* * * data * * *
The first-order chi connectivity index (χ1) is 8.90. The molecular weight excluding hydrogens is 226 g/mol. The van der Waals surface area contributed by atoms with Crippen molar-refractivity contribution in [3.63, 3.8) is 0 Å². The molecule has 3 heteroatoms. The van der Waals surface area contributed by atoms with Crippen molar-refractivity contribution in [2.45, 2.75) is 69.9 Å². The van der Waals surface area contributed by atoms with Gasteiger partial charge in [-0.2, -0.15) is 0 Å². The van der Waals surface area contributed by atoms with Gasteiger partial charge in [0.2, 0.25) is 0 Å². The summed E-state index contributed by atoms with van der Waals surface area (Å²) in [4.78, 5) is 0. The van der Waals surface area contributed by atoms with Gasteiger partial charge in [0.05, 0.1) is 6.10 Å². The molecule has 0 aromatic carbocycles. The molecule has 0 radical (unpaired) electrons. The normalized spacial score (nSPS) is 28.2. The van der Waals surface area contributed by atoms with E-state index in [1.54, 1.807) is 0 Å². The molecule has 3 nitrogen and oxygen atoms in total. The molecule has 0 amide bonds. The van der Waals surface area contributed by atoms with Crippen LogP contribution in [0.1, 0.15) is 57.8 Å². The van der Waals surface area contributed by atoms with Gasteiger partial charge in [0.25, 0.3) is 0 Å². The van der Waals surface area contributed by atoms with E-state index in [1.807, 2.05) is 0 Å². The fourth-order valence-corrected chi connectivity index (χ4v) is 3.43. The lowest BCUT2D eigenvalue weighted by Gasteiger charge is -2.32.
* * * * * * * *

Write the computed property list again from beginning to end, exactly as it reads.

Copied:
The first-order chi connectivity index (χ1) is 8.90. The molecular weight excluding hydrogens is 226 g/mol. The van der Waals surface area contributed by atoms with Crippen molar-refractivity contribution in [3.63, 3.8) is 0 Å². The molecule has 3 heteroatoms. The van der Waals surface area contributed by atoms with Crippen molar-refractivity contribution in [2.45, 2.75) is 69.9 Å². The van der Waals surface area contributed by atoms with Gasteiger partial charge in [-0.2, -0.15) is 0 Å². The van der Waals surface area contributed by atoms with Gasteiger partial charge in [0.2, 0.25) is 0 Å². The summed E-state index contributed by atoms with van der Waals surface area (Å²) in [4.78, 5) is 0. The van der Waals surface area contributed by atoms with Gasteiger partial charge in [0.05, 0.1) is 6.10 Å². The molecule has 0 aromatic carbocycles. The molecule has 0 radical (unpaired) electrons. The normalized spacial score (nSPS) is 28.2. The van der Waals surface area contributed by atoms with E-state index in [1.54, 1.807) is 0 Å². The molecule has 3 nitrogen and oxygen atoms in total. The molecule has 0 amide bonds. The van der Waals surface area contributed by atoms with Crippen LogP contribution in [0.1, 0.15) is 57.8 Å². The van der Waals surface area contributed by atoms with Gasteiger partial charge in [0.25, 0.3) is 0 Å². The van der Waals surface area contributed by atoms with E-state index in [1.807, 2.05) is 0 Å². The fourth-order valence-corrected chi connectivity index (χ4v) is 3.43. The lowest BCUT2D eigenvalue weighted by Gasteiger charge is -2.32.